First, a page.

Consistency this past semester has been difficult. Among the school cancelations for the many holidays, rainy storms, and, most recently, teacher strikes, having a full week of classes has been hard to come by.
We work in all nacional schools, in which the government contracts workers and teachers. The teachers go to the government to affect change. Our teachers have been on strike this whole past week for the second time this semester. Their current demands include basic rights like equal and better benefits, and higher pay. As in much of the world, teachers seem to be paid less for doing arguably the most important societal work.
Some of our students have not had class this week because their school was on strike. Others have not had class because their teacher left to strike, even if the school remained open. Peruvians hope that everything will be resolved by Monday, but we are told that until the demands are met the strike will continue indefinitely.
While attending a Father’s Day celebration at one of our schools last Monday, we had to stop the ceremony in the middle and everyone took cover inside while the protestors passed through the area. We feared they would hear people still working inside the walls of the school and become violent. Thankfully, none of that happened and the ceremony continued after a few minutes.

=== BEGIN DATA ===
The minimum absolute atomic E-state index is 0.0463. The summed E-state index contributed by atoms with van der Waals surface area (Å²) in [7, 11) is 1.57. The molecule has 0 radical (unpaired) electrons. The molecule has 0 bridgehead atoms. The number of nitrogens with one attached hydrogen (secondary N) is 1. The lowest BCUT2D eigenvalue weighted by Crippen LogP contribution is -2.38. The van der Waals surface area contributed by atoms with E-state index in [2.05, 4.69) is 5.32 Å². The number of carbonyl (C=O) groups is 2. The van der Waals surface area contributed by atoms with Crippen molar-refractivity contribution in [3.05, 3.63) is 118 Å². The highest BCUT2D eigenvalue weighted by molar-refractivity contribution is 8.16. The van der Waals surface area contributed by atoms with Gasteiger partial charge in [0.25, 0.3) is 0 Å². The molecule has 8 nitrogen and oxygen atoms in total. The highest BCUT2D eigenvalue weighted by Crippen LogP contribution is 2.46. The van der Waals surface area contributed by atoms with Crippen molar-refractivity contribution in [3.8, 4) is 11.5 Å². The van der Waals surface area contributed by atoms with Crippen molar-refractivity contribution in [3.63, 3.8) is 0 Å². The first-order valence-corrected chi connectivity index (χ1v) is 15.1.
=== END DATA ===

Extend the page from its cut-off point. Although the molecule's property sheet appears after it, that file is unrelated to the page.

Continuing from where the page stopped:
With this on our minds, recently I have been reflecting on some of the great teachers in my own life and wanted to acknowledge teachers’ selfless and tireless work. I believe that education is an area that consistently is undervalued and overlooked. Having served in a teaching position this past year, I have seen firsthand how simultaneously frustrating and rewarding the job can be. I have been blessed with some amazing role models in my own life who inspired me to pursue education passionately, to question critically the world around me, and to make change when I see injustice. My teachers did not always have an official title, but they still seemed to come into my life right when I needed guidance. I probably have not thanked them enough and just want them all to know how much they have helped shape me into the person I am today.
To our Cusco teachers, and all the other teachers in my life:
I stand with you.
I support you.
I love you.
With gratitude and admiration,